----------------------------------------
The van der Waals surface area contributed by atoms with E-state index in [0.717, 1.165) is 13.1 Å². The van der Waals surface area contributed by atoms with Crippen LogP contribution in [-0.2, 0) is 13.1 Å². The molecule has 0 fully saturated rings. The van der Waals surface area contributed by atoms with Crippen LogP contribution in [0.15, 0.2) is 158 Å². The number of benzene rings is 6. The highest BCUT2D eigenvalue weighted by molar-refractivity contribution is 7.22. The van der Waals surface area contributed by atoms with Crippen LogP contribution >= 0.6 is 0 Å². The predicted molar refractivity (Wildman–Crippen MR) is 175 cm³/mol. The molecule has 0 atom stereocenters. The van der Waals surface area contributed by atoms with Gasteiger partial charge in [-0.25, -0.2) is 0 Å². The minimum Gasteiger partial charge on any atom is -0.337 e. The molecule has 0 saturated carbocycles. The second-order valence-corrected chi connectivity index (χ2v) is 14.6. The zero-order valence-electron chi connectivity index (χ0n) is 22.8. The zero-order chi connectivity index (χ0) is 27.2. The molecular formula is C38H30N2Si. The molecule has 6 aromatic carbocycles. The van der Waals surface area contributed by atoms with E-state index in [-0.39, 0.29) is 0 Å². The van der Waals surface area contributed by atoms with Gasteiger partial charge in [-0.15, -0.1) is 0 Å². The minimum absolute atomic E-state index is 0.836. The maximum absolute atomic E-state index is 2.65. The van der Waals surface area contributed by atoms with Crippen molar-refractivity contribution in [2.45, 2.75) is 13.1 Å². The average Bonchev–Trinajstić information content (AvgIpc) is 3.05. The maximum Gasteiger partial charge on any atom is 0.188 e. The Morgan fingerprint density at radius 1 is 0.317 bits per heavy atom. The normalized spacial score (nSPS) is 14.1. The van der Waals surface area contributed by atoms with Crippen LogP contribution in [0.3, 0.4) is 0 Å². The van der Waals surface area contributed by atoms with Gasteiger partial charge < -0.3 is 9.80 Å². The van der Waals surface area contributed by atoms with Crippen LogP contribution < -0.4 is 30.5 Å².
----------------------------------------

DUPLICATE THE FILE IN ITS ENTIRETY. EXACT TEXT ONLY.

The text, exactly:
The van der Waals surface area contributed by atoms with E-state index in [0.717, 1.165) is 13.1 Å². The van der Waals surface area contributed by atoms with Crippen LogP contribution in [-0.2, 0) is 13.1 Å². The molecule has 0 fully saturated rings. The van der Waals surface area contributed by atoms with Crippen LogP contribution in [0.15, 0.2) is 158 Å². The number of benzene rings is 6. The highest BCUT2D eigenvalue weighted by molar-refractivity contribution is 7.22. The van der Waals surface area contributed by atoms with Crippen LogP contribution >= 0.6 is 0 Å². The predicted molar refractivity (Wildman–Crippen MR) is 175 cm³/mol. The molecule has 0 atom stereocenters. The van der Waals surface area contributed by atoms with Gasteiger partial charge in [-0.25, -0.2) is 0 Å². The minimum Gasteiger partial charge on any atom is -0.337 e. The molecule has 0 saturated carbocycles. The second-order valence-corrected chi connectivity index (χ2v) is 14.6. The zero-order valence-electron chi connectivity index (χ0n) is 22.8. The zero-order chi connectivity index (χ0) is 27.2. The molecular formula is C38H30N2Si. The molecule has 6 aromatic carbocycles. The van der Waals surface area contributed by atoms with E-state index in [-0.39, 0.29) is 0 Å². The van der Waals surface area contributed by atoms with Gasteiger partial charge in [-0.15, -0.1) is 0 Å². The minimum absolute atomic E-state index is 0.836. The maximum absolute atomic E-state index is 2.65. The van der Waals surface area contributed by atoms with Crippen molar-refractivity contribution in [2.45, 2.75) is 13.1 Å². The average Bonchev–Trinajstić information content (AvgIpc) is 3.05. The maximum Gasteiger partial charge on any atom is 0.188 e. The Morgan fingerprint density at radius 1 is 0.317 bits per heavy atom. The normalized spacial score (nSPS) is 14.1. The van der Waals surface area contributed by atoms with Crippen LogP contribution in [0.3, 0.4) is 0 Å². The van der Waals surface area contributed by atoms with Gasteiger partial charge < -0.3 is 9.80 Å². The van der Waals surface area contributed by atoms with Crippen LogP contribution < -0.4 is 30.5 Å².